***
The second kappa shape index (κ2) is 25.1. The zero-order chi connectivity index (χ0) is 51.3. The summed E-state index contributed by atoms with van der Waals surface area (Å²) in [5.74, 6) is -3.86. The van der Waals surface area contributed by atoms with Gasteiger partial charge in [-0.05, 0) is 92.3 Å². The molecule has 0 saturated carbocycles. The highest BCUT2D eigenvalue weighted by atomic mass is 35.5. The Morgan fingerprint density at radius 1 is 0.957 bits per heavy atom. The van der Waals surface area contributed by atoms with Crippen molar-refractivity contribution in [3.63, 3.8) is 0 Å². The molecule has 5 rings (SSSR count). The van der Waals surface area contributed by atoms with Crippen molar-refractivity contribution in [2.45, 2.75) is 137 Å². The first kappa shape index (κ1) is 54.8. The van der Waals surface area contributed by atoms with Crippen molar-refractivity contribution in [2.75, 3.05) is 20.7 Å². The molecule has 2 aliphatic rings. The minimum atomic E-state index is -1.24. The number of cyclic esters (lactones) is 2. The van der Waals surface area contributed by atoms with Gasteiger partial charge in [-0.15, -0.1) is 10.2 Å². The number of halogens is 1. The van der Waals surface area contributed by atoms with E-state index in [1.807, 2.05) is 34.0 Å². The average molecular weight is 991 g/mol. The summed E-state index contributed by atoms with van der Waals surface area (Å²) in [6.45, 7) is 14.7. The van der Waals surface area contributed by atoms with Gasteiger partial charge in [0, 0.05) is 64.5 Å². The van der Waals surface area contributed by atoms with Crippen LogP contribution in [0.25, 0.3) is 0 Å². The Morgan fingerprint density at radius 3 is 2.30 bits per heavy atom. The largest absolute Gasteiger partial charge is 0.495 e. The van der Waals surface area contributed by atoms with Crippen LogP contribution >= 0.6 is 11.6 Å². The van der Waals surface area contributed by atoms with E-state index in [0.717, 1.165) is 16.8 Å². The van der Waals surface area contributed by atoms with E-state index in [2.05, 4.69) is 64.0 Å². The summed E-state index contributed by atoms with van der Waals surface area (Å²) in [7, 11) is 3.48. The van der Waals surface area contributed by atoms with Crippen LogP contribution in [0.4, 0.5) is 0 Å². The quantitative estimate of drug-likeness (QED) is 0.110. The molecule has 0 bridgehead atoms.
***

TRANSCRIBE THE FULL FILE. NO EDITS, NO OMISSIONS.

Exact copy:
The second kappa shape index (κ2) is 25.1. The zero-order chi connectivity index (χ0) is 51.3. The summed E-state index contributed by atoms with van der Waals surface area (Å²) in [5.74, 6) is -3.86. The van der Waals surface area contributed by atoms with Gasteiger partial charge in [-0.05, 0) is 92.3 Å². The molecule has 0 saturated carbocycles. The highest BCUT2D eigenvalue weighted by atomic mass is 35.5. The Morgan fingerprint density at radius 1 is 0.957 bits per heavy atom. The van der Waals surface area contributed by atoms with Crippen molar-refractivity contribution in [3.63, 3.8) is 0 Å². The molecule has 5 rings (SSSR count). The van der Waals surface area contributed by atoms with Crippen molar-refractivity contribution in [2.45, 2.75) is 137 Å². The first kappa shape index (κ1) is 54.8. The van der Waals surface area contributed by atoms with Crippen molar-refractivity contribution in [2.75, 3.05) is 20.7 Å². The molecule has 2 aliphatic rings. The minimum atomic E-state index is -1.24. The number of cyclic esters (lactones) is 2. The van der Waals surface area contributed by atoms with Gasteiger partial charge in [-0.15, -0.1) is 10.2 Å². The number of halogens is 1. The van der Waals surface area contributed by atoms with E-state index in [1.807, 2.05) is 34.0 Å². The average molecular weight is 991 g/mol. The summed E-state index contributed by atoms with van der Waals surface area (Å²) in [6.45, 7) is 14.7. The van der Waals surface area contributed by atoms with Gasteiger partial charge in [0, 0.05) is 64.5 Å². The van der Waals surface area contributed by atoms with Crippen LogP contribution in [0.25, 0.3) is 0 Å². The Morgan fingerprint density at radius 3 is 2.30 bits per heavy atom. The largest absolute Gasteiger partial charge is 0.495 e. The van der Waals surface area contributed by atoms with Crippen LogP contribution >= 0.6 is 11.6 Å². The van der Waals surface area contributed by atoms with E-state index in [0.717, 1.165) is 16.8 Å². The van der Waals surface area contributed by atoms with E-state index in [2.05, 4.69) is 64.0 Å². The summed E-state index contributed by atoms with van der Waals surface area (Å²) in [7, 11) is 3.48. The van der Waals surface area contributed by atoms with Crippen LogP contribution in [0.4, 0.5) is 0 Å². The quantitative estimate of drug-likeness (QED) is 0.110. The molecule has 0 bridgehead atoms.